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Irene

Hasselback Potatoes

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Hasselback Potatoes

          image.png      Serves: 6  (adjust accordingly)

Traditionally, maincrop potatoes are used, but I love these made with new potatoes, too; in which case, Charlotte, which are waxy-fleshed and taperingly oval in shape, are best.  If you're using maincrop potatoes, avoid those huge floury monsters; moderately proportioned Cara potatoes, or similar, would be just fine for the job.  If you want to peel the potatoes, do, but I find it isn't necessary.

Ingredients

·         18 medium potatoes (oval shaped) or 36 new potatoes

·         45 grams butter

·         5 tablespoons olive oil

·         Malden salt

·         18 medium potatoes (oval shaped) or 36 new potatoes

·         3 tablespoons butter

·         5 tablespoons olive oil

·         sea salt flakes

Method

1.     If you're using the larger potatoes, preheat the oven to 210°C/gas mark 7/425ºF; for roasting new potatoes, preheat to 200°C/gas mark 6/400ºF. Put each potato, in turn, in the bowl of a wooden spoon, like you would carry an egg in an egg-and-spoon race, and cut across at about 3mm / one-eighth of an inch intervals.

2.     When you've cut them all, put the baking tin on the hob with the butter and oil and heat up till sizzling. Turn the potatoes well, putting them in upside down (ie, cut side down) first, then the right side up, and spoon the fat over them.

3.     Sprinkle each potato well with salt and put in the oven: cook the large potatoes for about an hour and 10 minutes, testing to see whether the flesh is soft (you may need another 10 minutes for this); 40 minutes should be fine for the new potatoes.

4.     Transfer to a warmed plate, and serve.

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We used to do a similar thing with extra cuts at 90° to the first set. We called these hedgehog potatoes.

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4 hours ago, Irene said:

Hasselback Potatoes

          image.png      Serves: 6  (adjust accordingly)

Traditionally, maincrop potatoes are used, but I love these made with new potatoes, too; in which case, Charlotte, which are waxy-fleshed and taperingly oval in shape, are best.  If you're using maincrop potatoes, avoid those huge floury monsters; moderately proportioned Cara potatoes, or similar, would be just fine for the job.  If you want to peel the potatoes, do, but I find it isn't necessary.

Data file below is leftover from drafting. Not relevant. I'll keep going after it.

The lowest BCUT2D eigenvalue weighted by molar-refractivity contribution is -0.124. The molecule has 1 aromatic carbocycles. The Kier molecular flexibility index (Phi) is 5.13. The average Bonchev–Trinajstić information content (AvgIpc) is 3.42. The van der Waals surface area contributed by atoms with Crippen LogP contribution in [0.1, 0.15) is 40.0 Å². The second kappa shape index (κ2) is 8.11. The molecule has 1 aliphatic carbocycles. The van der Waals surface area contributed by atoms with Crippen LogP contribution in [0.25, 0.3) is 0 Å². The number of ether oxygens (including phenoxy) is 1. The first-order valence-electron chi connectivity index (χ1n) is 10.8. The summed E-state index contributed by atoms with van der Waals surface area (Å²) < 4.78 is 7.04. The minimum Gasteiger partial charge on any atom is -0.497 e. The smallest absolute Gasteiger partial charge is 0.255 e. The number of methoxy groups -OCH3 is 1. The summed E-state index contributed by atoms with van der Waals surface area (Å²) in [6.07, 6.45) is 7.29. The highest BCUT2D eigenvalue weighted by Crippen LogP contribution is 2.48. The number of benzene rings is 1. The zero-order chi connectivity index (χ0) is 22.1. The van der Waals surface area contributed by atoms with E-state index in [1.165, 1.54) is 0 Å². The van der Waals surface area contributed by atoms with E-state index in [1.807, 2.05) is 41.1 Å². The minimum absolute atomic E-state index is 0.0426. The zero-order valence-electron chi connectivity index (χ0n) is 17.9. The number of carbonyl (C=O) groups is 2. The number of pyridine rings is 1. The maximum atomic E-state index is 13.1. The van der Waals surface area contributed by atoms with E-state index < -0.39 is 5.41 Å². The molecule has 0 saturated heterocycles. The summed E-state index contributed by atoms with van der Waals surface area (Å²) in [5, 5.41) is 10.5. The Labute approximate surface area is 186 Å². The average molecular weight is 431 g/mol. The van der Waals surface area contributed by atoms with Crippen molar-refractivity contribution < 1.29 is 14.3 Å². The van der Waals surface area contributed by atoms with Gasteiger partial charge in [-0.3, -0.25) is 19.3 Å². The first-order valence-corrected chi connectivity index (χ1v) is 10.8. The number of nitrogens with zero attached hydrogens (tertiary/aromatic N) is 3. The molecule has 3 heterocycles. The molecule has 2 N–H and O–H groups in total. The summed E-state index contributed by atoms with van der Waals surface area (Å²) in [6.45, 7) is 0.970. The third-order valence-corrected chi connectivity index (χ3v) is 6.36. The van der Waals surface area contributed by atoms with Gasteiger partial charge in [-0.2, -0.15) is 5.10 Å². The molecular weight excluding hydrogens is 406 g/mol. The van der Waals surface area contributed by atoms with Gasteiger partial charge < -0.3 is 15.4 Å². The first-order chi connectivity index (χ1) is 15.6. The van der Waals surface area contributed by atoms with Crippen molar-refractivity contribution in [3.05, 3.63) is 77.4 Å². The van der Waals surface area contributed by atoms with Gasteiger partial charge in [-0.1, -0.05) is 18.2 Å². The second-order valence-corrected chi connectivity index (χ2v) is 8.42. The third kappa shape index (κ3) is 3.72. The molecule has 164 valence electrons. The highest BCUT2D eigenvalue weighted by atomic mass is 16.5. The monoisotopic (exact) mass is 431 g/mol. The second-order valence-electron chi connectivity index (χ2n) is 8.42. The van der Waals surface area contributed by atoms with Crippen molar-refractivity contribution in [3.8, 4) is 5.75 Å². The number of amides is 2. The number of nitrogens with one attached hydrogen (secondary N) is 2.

Ingredients

·         18 medium potatoes (oval shaped) or 36 new potatoes

·         45 grams butter

·         5 tablespoons olive oil

·         Malden salt

·         18 medium potatoes (oval shaped) or 36 new potatoes

·         3 tablespoons butter

·         5 tablespoons olive oil

·         sea salt flakes

Method

1.     If you're using the larger potatoes, preheat the oven to 210°C/gas mark 7/425ºF; for roasting new potatoes, preheat to 200°C/gas mark 6/400ºF. Put each potato, in turn, in the bowl of a wooden spoon, like you would carry an egg in an egg-and-spoon race, and cut across at about 3mm / one-eighth of an inch intervals.

2.     When you've cut them all, put the baking tin on the hob with the butter and oil and heat up till sizzling. Turn the potatoes well, putting them in upside down (ie, cut side down) first, then the right side up, and spoon the fat over them.

3.     Sprinkle each potato well with salt and put in the oven: cook the large potatoes for about an hour and 10 minutes, testing to see whether the flesh is soft (you may need another 10 minutes for this); 40 minutes should be fine for the new potatoes.

4.     Transfer to a warmed plate, and serve.

 

Two lots of butter?

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4 hours ago, andsome said:

Two lots of butter?

Well, I used two lots of butter & oil, in order to spoon the fat over them. 

I melted the second lot gently in a small frying pan to enable me to spoon he 'fat' over them during cooking. 

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I dare not risk that,my waistline would get even worse.

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13 hours ago, andsome said:

I dare not risk that,my waistline would get even worse.

:laugh:   It wasn't absorbed by the potatoes, it just coated the surfaces inside the slices. 

Whilst I was doing that, I very gently persuaded the slits open.  Consequently they roasted much better.  :wink:

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